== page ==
Tax Collector Overtime Pay Wage & Hour Laws
Tax Collector Overtime Lawsuits: Wage & Hour Laws

Tax Collector Overtime Lawsuits: Wage & Hour Laws

Commonly asked overtime pay law questions about Tax Collectors:

What Is a Tax Collector?

Tax Collectors work with individuals who have delinquent accounts. If a taxpayer does not resolve the delinquent account after receiving a notice from a revenue agent or tax examiner, a tax collector is then assigned to the case.

When a collector takes a case, he or she first sends the taxpayer a notice. The collector then works with the taxpayer on how and when to settle the debt.

What is the Salary Range for a Tax Collector?

Depending on the work setting and state where Tax Collectors are employed, the U.S. Bureau of Labor Statistics (BLS) noted that in 2016, Tax Collectors made between $31,000 and $97,000, with the average annual salary being approximately $58,000.

How Many Tax Collectors Are Nationally Employed?

According to the United States Department of Labor, employment estimate and mean wage estimates for this occupation are as follows:

Employment Employment RSE* Mean Hourly Wage Mean Annual Wage Wage RSE
58,450 0.3% $27.86 $57,950 0.3%

*RSE: The relative standard error (RSE) is a measure of the reliability of a survey statistic. The smaller the relative standard error, the more precise the estimate.

According to the United States Department of Labor, the percentile wage estimates for a Tax Collector is as follows:

Percentile 10% 25% 50% (Median) 75% 90%
Hourly Wage $15.32 $19.27 $25.03 $34.66 $46.85

Where Are Most Tax Collectors Employed?

According to the United States Department of Labor, states with the highest employment level in this occupation are as follows:

State Employment Employment Per Thousand Jobs Location Quotient Hourly Mean Wage Annual Mean Wage
California 8,870 0.56 1.33 $29.98 $62,360
New York 5,270 0.58 1.39 $31.95 $66,450
Florida 4,220 0.51 1.23 $22.45 $46,690
Texas 4,000 0.34 0.82 $27.13 $56,420
Pennsylvania 3,320 0.58 1.39 $24.55 $51,070

Tax Collector Overtime Pay Lawsuit News

What are the Laws for Tax Collector Overtime Pay?

Under the Fair Labor Standards Act, Tax Collectors are often entitled to overtime pay for all hours worked over 40 in one week. If an employer denies a Tax Collector overtime wages, it could give rise to an overtime pay lawsuit.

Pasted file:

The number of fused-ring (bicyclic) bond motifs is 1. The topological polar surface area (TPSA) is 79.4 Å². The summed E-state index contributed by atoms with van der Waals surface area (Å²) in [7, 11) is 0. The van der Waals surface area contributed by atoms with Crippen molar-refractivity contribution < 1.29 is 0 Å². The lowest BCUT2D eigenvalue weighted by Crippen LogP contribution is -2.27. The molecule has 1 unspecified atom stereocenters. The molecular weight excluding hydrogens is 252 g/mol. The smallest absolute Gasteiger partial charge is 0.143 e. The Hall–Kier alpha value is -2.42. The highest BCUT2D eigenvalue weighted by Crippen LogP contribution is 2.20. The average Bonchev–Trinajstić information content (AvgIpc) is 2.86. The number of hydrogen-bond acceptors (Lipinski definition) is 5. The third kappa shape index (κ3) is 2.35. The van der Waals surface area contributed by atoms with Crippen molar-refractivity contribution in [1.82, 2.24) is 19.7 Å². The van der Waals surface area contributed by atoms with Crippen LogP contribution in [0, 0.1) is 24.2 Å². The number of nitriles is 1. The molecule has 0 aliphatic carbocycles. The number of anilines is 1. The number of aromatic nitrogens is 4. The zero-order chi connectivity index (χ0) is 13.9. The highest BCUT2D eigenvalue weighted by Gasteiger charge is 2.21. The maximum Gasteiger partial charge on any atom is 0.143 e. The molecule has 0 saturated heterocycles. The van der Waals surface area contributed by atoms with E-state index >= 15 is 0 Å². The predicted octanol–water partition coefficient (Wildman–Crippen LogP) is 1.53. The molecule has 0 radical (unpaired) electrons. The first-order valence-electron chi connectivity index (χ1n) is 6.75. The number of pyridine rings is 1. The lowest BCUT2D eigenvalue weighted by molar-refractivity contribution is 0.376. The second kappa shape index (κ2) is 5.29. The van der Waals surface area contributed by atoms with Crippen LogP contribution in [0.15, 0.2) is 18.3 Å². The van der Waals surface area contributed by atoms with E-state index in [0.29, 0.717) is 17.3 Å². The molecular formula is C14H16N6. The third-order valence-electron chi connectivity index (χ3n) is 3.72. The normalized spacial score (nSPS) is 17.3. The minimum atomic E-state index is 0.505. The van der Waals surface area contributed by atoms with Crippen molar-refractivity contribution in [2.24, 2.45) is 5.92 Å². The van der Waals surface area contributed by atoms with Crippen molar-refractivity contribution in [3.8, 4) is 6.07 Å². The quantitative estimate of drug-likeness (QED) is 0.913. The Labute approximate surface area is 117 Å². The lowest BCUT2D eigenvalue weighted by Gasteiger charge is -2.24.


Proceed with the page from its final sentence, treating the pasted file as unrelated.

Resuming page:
There are strict time limitations for filing a claim so it is important that you discuss your case in a timely manner. If you wait too long, you may lose your ability to recover some or all of your back pay. An experienced Tax Collector overtime pay attorney can determine whether you are entitled to overtime wages based upon your job description, job duties, rate of pay, and number of hours worked.

Some states have their own overtime pay laws that may be slightly different from the FLSA with respect to overtime pay for Tax Collectors. There are strict time deadlines for filing lawsuits so it is essential that you contact an attorney immediately.

Are Tax Collectors Entitled to Overtime Pay?

Because Tax Collectors perform essential duties in resolving delinquent taxpayer accounts, they often work far more than 40 hours in a workweek. Many of them are not paid overtime for these excess hours as required under the FLSA. The employer’s failure to pay required overtime to a Tax Collector can result in a lawsuit for overtime pay.

To determine whether you are eligible for filing a wage claim, contact our experienced Tax Collector Overtime Pay Lawyers at (855) 754-2795 for a Free Consultation to discuss your case or complete the Free Unpaid Overtime Case Review Form on this page.

We will discuss your situation and determine if you have a claim. If you are owed unpaid wages, we will represent you under our No Fee Promise, which means there are never any legal fees or costs unless you receive a settlement.

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